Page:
A review of the Fabian One Nation in the World Paper
Last week the Fabian Society launched an excellent pamphlet exploring the values and strategy that could constitute Labour’s foreign policy. It is also good food for thought for the development community. Development and foreign policies will of course be made in the same context and informed by the same values. But this pamphlet demonstrates how much scope there is for shared strategy and messaging too.
While the UK context for development policy isn’t yet one of austerity, as it is now for defence and arguably foreign policy, it is certainly one in which decisions about spending have to be better justified than ever to struggling taxpayers. The increasingly tense relationship with Europe does damage to diplomacy but also detaches the UK from the world’s biggest development superpower. Broader shifts in global power towards the east are not only recasting diplomatic relationships but challenging conventional western models of development, sometimes for better and sometimes for worse.
It’s not just this context but the values that guide our response that are the same. When Malcolm Chalmers, who contributed to the pamphlet, writes about a rule-based international order, strengthened international institutions that promote social justice, the advancement of human rights and more equal growth, he is talking about values to guide global development as much as foreign policy.
The shared context and values are perhaps unsurprising. But when looking at strategy and policy, and how this is communicated, there is real scope for shared thinking too.
Take for example the renewed approach to multilateral institutions that Rachel Briggs calls for – investing more in multilateral alliances that do work, such as the Contact Group on Piracy, and investing more in local and regional bodies too. What does this mean for Labour’s development policy? Should the UK go it alone on an issue like tax and transparency where international consensus is tricky? Can we be more creative finding new international coalitions for development? Where does the Multilateral Aid Review leave us vis-à-vis our commitment to the UN and established multilateral development institutions?
Or Europe, can Labour really make the case for development without reference to the institution through which a significant proportion of our aid budget is channelled? If Labour puts Europe back at the centre of foreign policy, can we help win that argument in part through Europe’s track record on development?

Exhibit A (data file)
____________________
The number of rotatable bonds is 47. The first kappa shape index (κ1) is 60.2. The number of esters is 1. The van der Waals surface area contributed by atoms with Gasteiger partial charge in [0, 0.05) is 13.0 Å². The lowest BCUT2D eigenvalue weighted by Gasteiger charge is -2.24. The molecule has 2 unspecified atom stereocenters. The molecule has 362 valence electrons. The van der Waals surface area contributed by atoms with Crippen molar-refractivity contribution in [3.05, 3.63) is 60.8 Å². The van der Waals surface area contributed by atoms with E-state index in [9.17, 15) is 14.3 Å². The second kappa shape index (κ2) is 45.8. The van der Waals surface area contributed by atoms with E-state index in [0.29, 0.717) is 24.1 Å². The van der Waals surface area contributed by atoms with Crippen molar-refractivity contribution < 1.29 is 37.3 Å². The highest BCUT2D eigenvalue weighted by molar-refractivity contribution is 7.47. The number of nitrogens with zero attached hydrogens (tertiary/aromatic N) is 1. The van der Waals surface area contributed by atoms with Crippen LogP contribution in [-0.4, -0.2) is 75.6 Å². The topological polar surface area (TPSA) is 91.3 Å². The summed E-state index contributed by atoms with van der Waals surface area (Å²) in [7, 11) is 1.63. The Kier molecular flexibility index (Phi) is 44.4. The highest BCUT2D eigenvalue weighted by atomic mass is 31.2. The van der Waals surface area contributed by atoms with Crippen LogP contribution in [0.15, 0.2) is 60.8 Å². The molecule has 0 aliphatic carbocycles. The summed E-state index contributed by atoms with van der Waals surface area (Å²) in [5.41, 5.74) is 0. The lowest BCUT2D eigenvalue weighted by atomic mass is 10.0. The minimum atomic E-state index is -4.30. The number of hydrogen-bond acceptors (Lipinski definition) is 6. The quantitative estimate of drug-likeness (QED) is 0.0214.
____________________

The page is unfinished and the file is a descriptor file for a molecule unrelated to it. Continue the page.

If Labour looks towards a foreign policy with new partners, including the private sector, what can Labour learn from the shift that has taken place in DFID in recent years towards private sector partnerships? For Labour development policy, how do we strike the right balance between holding the private sector accountable on an issue like tax dodging, while working with the private sector on their inevitable and potentially transformative role in development?
The future of intervention is perhaps the trickiest question for Labour foreign policy. Mark Leonard thinks this won’t be a significant feature of our foreign affairs again for some time to come. But even if full-scale military interventions feel unlikely, we are every day making choices about how far to go in the affairs of other countries. What are our options in Syria if we don’t intervene? How far can we push democracy and human rights elsewhere in the Middle East, as established elites return or hold on to power? If we are serious about promoting social justice overseas, we will struggle to avoid intervention altogether. But does a softer, development-led approach make intervention easier to swallow?
Last but not least – indeed perhaps most importantly of all – there’s the question of how these strategic choices are communicated. Foreign and development policy is never going to be a vote winner; development policy arguably the opposite. But several contributors point to the lack of trust between the electorate and government on foreign policy and development, the reluctance of the public to look globally when there are problems at home, the distrust of the EU and the frustration with immigration.
It’s going to be difficult enough to persuade people that domestic issues and international issues cannot be separated, that the former cannot be solved without the right approach to the latter, and that the right approach should be a bold, values-driven internationalism. It’s going to be doubly difficult if we don’t tell a coherent story across diplomacy, defence and development.
Ultimately decisions about development policy should and will continue to be taken independently of decisions about foreign and defence policy. Poverty reduction should and will remain the first consideration – even if we also acknowledge the rewards that we reap in terms of reputation and leverage.
But as Labour works up its international strategy, and starts telling a story about the UK’s role in the world, acknowledging the synergies across diplomacy, defence and development will be crucial.
by Laura Kyrke-Smith, LCID CLP & PPC Outreach Officer